George Carlin... We Will Miss You

Grammy award-winning comedian, actor, and author George Carlin died on Sunday, June 22, at the age of 71 of heart failure.

The world wasn't ready for his type of humor. His ranchy monologue "Seven Words You Can Never Say on Television" was released in 1972 on his album Class Clown. He did his routine at Summerfest in Milwaukee that year and was arrested for violating obscenity laws. In his next album, 1973's Occupation: Foole, Carlin did a similar routine titled "Filthy Words." This eventually led to the Supreme Court case FCC v. Pacifica Foundation in 1978. The justices ruled 5-4 that the Federal Communications Commission has a right to regulate spoken-word performances on public airwaves to prevent children from hearing profanities.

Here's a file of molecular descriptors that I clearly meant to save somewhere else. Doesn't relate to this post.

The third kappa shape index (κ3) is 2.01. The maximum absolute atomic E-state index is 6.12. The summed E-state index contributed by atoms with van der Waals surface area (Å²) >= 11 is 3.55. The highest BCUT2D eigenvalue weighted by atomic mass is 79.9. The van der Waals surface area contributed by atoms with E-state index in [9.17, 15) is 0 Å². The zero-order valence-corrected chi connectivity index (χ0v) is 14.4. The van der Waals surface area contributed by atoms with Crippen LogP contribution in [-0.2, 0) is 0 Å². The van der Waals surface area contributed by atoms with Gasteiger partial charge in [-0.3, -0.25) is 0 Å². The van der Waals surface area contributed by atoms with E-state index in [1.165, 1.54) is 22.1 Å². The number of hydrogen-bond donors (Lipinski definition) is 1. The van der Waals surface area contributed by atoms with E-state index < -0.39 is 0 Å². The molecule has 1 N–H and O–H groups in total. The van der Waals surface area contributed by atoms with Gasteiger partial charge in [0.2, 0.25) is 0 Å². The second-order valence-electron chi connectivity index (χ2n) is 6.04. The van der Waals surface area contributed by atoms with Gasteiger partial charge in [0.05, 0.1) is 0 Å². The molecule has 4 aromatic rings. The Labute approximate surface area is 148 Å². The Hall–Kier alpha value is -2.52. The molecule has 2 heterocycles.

Carlin was not only a comedian, he was a philosopher. His observations on language, religion, and psychology were just some of the many taboo matters he tackled. It made us think. Recently, he focused on modern-day flaws in America. Carlin recently released "All My Stuff." It spans over 30 years of his career, including HBO specials and other memorable performances.

The Kennedy Center recently announced Carlin was to be awared the Mark Twain Prize for American Humor. It is given in recognition of "an artist who has made a significant contribution to the world of American comedy." To the first host of Saturday Night Live, we will miss you.



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